Last week Unilever announced research showing that one-third of consumers now purchase its brands based on their good social and environmental performance, but went on to suggest that brands are missing an opportunity from not promoting sustainability effectively. Getting this right could unlock a further $1trn market opportunity for sustainability innovators.
Visions and consequently major innovations are molded by the technical and human revolutions that industries live in. In a time when just one big industrial revolution existed, every company simply had to follow the common path (see production automation in the 60′s-70′s). The 20th century car industry was a good example. Then Internet technology came onto the scene (more complex and diverse than the web from the early 2000′s) and the thread for innovation is no longer so straight forward.
Through scaling, smart movers can quickly build substantial market shares – or define entirely new markets. To help understand scaling we have divided it into three main areas: Emergence, Networks and Waves. This article is on Emergence, the first in a series of three.
An insignificant island in the Indian Ocean can turn out to be the world’s largest ocean economy. It’s all a matter of perspective, depending on the frame with which we look at the world. The assumptions on which this frame is based are usually unexamined and often wrong. They aren’t the only truth out there. Take the Mauritius, a small island with a tiny GDP and little economic potential, facing rising sea levels. But it’s also in a huge ocean area with sustainable ocean mining opportunities, and a potential high leverage economy. By challenging our initial assumptions, we can reframe that first belief towards a whole new perspective. Why? It helps us see great opportunities for innovative business models and for innovation leadership.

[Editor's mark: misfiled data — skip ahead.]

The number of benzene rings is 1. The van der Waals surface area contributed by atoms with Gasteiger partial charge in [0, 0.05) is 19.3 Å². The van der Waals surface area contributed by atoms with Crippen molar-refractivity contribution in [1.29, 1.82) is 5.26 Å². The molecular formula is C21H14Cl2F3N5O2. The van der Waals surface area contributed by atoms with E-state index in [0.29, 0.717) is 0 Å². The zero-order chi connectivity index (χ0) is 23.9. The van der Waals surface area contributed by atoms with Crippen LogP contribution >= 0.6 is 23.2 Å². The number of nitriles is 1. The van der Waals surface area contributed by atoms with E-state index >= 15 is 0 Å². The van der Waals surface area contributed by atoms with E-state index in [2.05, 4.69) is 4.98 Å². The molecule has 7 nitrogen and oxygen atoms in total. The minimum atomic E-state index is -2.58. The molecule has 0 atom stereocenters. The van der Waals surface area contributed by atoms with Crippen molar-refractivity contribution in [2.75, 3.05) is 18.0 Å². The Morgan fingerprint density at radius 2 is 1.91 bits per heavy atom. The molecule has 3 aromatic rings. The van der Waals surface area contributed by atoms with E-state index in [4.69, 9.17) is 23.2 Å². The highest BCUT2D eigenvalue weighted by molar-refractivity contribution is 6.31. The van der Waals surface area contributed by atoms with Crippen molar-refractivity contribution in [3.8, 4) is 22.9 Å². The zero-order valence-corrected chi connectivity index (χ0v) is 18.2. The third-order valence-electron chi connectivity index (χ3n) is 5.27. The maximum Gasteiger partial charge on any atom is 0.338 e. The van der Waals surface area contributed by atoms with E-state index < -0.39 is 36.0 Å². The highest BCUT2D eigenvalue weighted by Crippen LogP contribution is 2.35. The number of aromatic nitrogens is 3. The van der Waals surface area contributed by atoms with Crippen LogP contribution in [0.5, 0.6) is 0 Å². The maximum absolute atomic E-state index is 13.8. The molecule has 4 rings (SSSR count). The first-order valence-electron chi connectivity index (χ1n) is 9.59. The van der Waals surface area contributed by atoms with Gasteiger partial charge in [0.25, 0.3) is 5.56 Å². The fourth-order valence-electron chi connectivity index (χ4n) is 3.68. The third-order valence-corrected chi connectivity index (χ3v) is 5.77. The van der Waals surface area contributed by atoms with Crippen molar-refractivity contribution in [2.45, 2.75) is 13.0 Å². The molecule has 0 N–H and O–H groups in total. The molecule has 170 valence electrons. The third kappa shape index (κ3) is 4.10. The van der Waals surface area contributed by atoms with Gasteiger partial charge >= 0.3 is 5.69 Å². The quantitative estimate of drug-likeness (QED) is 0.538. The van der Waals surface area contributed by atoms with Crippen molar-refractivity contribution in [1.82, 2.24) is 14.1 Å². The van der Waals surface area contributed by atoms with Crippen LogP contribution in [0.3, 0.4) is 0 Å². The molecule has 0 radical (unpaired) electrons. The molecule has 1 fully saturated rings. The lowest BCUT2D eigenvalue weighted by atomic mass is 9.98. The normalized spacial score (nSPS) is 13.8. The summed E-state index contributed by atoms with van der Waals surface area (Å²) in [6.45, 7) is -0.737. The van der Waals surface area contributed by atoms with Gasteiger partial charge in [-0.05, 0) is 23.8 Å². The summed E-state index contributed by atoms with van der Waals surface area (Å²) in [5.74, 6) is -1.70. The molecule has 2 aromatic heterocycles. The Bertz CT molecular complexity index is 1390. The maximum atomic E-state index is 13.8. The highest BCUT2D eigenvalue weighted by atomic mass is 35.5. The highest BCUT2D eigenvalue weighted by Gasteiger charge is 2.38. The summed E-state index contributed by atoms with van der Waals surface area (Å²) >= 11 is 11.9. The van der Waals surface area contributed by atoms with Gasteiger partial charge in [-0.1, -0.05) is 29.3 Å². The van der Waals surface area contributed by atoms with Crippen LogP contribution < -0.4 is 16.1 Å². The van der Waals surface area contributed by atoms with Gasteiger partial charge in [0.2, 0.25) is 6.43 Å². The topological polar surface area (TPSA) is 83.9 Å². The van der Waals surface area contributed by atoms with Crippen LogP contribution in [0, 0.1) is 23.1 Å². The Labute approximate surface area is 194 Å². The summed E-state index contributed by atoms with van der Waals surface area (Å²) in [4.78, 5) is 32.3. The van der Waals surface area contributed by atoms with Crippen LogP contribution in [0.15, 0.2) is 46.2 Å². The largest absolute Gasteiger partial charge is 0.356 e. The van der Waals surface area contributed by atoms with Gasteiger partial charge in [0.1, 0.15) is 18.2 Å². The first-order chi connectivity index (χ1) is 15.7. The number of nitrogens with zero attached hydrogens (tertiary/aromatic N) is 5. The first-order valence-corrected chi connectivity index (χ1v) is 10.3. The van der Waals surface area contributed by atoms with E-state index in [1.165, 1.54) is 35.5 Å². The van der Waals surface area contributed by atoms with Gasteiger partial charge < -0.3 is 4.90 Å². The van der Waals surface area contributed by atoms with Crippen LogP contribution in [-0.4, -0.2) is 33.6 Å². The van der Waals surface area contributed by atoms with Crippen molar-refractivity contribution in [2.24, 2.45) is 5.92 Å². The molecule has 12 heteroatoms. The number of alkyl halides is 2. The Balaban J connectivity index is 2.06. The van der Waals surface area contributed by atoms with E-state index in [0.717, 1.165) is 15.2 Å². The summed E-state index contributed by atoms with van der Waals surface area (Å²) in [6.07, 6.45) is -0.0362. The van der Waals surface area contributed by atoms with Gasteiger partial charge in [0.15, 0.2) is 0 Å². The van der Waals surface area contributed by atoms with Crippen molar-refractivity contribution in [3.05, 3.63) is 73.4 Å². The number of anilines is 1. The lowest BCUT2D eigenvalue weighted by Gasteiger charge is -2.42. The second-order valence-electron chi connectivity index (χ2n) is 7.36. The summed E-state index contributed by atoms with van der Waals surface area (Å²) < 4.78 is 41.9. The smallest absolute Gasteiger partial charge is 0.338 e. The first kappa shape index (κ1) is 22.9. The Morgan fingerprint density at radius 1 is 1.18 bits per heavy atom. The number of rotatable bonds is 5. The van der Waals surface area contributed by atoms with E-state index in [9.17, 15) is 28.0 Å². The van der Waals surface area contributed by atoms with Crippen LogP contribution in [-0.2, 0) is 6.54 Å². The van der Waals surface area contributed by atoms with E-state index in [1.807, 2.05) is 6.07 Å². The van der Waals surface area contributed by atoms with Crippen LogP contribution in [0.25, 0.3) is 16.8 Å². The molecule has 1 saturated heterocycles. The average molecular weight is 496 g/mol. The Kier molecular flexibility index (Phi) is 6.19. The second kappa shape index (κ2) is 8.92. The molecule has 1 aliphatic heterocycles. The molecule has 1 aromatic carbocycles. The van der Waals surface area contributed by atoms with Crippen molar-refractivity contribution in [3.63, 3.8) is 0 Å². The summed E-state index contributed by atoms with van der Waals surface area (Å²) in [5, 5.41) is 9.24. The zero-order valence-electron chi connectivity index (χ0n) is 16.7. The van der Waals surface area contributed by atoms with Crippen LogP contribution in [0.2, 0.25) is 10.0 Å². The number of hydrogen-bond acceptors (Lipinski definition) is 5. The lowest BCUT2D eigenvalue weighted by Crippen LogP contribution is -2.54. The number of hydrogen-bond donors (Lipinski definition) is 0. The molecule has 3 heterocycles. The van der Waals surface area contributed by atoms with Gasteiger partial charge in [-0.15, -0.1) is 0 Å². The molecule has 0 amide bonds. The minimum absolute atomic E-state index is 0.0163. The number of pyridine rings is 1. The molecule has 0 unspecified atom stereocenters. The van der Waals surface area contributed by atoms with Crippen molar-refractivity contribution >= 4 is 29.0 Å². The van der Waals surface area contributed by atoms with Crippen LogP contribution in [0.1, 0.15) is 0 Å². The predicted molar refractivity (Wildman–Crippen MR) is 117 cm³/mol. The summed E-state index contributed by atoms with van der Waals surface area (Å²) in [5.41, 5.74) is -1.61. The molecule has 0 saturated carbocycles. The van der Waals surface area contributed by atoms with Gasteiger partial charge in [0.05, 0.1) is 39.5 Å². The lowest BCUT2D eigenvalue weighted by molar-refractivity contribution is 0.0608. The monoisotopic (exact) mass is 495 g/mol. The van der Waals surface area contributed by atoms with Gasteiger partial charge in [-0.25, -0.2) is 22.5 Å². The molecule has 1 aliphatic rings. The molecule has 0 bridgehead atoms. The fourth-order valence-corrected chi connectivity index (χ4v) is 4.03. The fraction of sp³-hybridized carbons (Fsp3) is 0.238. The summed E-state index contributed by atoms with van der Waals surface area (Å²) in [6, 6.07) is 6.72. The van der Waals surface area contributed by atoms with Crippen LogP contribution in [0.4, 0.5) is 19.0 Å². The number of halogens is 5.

Design thinking should be a way of life for senior managers. Melba Kurman spoke to Sara Beckman, design and innovation expert at Haas School of Business at the University of California, Berkeley, about how to apply design thinking to the innovation process.
There has been a shift from the emphasis on what people called the “information value chain” to “knowledge value chain” for quite some time. The environments are shrewd and unpredictable in this world of growing competition and rapid technological progress. The information value chain just served as a database of “best practices” whereas “knowledge value chain” emphasizes on the active sense making of human beings handling business.